A new instalment of our Snapshot series discussing Facebook membership trends across the Caribbean
In recent years, much has been made of the astronomical rise of Facebook, the behemoth social networking website, which as at April 2011 reportedly had 901 million users worldwide. The website is on target to hit one billion users before year end, but even at current levels, it would be the third largest country in the world, behind China and India.
To varying degrees, large emerging economies, such as Colombia, Brazil and Egypt, where approximately 8.3 million new users joined the site as at January 2011, has been fuelling Facebook’s continued growth (Source: Socialbakers). However, another trend is becoming increasingly evident: members are leaving Facebook. While some attrition is to be expected, the numbers are becoming significant and are reflecting a net loss of members in some countries.
Surprisingly, this trend has also been recorded in some Caribbean countries. Using available data, this post highlights Facebook member numbers in the Caribbean and suggests reasons why there might be a growing tendency to leave the site.
Over the last 6 months, there have been approximately 88,740 new members added to Facebook across 26 Caribbean countries, resulting in over 6.625 million members in total. At the same time, within in the last three months, approximately 38,980 persons left Facebook. Figure 2 shows a breakdown per country of the 3-month and 6-month change is Facebook members in the region. These figures were obtained from Socialbakers, which provides daily updated Facebook statistics for more than 200 countries. The data used is current as at yesterday, 12 June 2012.
Over the last 6 months, over 90,400 new users were added from the Dominican Republic, which represented the largest increase over the period under review. This was followed by Haiti, which added 78,920, and Guadeloupe at 40,800. However, the greatest percentage changes was reportedly in the US Virgin Islands, membership grew by over 240%, from 3,720 as at December 2011, to approximately 12,680 at present.
On the other hand, in the same six-month period, 13 out of the 26 countries reflected a reduction in Facebook members. In Aruba, as few as 280 users reportedly left the site, but the greatest loss in members was recorded in Puerto Rico, where 136,400 left the site. The next highest losses were recorded in Jamaica and Saint Lucia, where around 19,300 and 4,960 people respectively, left Facebook.
In the last three months however, more persons reportedly left Facebook than joined it. Sixteen out of the 26 countries were reported as experiencing a net loss in members, and across the entire group of countries, the net change in membership was –38,980! The smallest loss was reported in Saint Vincent and the Grenadines, at 40, whilst the greatest reduction again occurred in Puerto Rico, where approximately 57,800 left Facebook, in a 3-month period.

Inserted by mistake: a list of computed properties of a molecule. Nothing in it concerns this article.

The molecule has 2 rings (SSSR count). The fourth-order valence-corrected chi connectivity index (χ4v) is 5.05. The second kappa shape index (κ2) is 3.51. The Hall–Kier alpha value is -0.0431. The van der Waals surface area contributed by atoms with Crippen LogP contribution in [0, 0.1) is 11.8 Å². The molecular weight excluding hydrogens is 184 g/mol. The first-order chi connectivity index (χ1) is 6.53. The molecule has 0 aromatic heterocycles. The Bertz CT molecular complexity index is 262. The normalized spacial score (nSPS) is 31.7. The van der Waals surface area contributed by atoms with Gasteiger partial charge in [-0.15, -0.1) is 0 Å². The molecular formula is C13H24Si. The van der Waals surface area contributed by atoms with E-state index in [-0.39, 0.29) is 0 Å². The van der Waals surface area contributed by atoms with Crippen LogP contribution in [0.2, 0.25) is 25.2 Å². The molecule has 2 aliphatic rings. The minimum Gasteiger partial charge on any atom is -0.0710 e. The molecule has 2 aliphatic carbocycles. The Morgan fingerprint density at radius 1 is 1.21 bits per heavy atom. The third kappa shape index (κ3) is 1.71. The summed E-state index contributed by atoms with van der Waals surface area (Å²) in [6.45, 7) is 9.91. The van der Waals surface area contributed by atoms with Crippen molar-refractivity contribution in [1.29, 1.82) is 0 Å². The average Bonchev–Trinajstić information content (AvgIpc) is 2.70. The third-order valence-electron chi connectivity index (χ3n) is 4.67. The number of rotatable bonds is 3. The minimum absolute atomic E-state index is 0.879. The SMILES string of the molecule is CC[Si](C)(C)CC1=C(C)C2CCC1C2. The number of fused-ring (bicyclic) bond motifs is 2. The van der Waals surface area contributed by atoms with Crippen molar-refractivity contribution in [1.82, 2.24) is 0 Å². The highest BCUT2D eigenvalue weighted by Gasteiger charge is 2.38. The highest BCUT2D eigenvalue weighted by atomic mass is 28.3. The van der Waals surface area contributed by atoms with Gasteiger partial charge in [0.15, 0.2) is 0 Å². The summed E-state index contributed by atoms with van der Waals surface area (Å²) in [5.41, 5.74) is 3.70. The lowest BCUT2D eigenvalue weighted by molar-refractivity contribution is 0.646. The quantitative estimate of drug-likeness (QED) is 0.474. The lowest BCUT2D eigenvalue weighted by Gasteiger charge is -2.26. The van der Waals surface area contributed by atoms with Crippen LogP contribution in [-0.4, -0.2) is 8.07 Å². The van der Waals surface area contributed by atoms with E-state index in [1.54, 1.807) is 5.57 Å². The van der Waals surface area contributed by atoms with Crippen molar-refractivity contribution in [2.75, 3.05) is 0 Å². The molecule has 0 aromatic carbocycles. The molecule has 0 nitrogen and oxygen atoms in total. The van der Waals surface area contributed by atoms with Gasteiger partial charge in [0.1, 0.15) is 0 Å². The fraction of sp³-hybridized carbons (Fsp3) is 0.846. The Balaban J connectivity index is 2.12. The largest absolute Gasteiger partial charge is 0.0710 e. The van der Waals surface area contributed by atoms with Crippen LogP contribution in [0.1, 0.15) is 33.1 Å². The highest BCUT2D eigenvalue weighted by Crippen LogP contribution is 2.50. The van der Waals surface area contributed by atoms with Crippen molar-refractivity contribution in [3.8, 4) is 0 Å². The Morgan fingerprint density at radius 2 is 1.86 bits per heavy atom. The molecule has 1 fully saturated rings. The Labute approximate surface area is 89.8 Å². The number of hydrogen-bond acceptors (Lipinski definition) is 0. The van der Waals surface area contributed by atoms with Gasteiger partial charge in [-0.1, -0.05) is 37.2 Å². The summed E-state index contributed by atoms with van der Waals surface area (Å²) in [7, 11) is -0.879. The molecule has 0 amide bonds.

In contrast, growth in Facebook membership numbers over the last three months was led by Jamaica, where 23,560 persons reportedly joined the site. This was followed by Haiti and Guadeloupe, where 18,140 and 17,500 new members, respectively, were added.
Possible reasons for growing departure
When persons close their Facebook account, the site usually asks for reasons why they are doing so, but to date Facebook has shared limited information on why members might be leaving. Having said this, however, a number of reasons might be attributed to the loss of members: a few are suggested below.
- Monotony. Although persons might have been eager to join Facebook because it was the “in” thing to do, unless they are active participants, it can become boring. Moreover, if these members have not developed a vested interest in interacting with their friends and followers, it means they can more easily leave the site as they see fit.
- Diluted concept. To varying degrees, Facebook may wish to be all things to all people. As a general social networking site, where everyone can be your “friend”, the entire concept might now be too diluted to promote meaningful relationships or interaction. Hence you might find that although you might have 1,500 friends, for example, they comprise relatives, friends, colleagues, associates, and possibly a few strangers. With such a mix, there might be a tendency to interact with only a few persons on your friends list, and ultimately the full possible value of this social networking site to its members might not be realised.
- Need for distance from past. Teens and young adults are generally the fastest growing demographic for membership on Facebook. However, as they grow into adulthood, and become career-oriented, many might wish to distance themselves from image and discourse they had conducted on the site in their younger years. Such behaviour might be fuelled by the increasing trend among employers to investigate prospective employees on Facebook and other social networking websites.
- Novelty has worn off. To varying degrees, Facebook might be the first point of entry for many who are not familiar with online social networking and social media. However, with the emergence of a variety of other social media platforms, such as Twitter, LinkedIn, Instagram, Pinterest, among others, some of the challenges and limitations of Facebook might be becoming increasingly apparent. Moreover, these new sites might better reflect the interest of some of Facebook’s current members, which would motivate them to leave the site once and for all.
Did we miss any reasons you think are important? Please share in the Comments box below.
Image credit: Idea go, FreeDigitalPhotos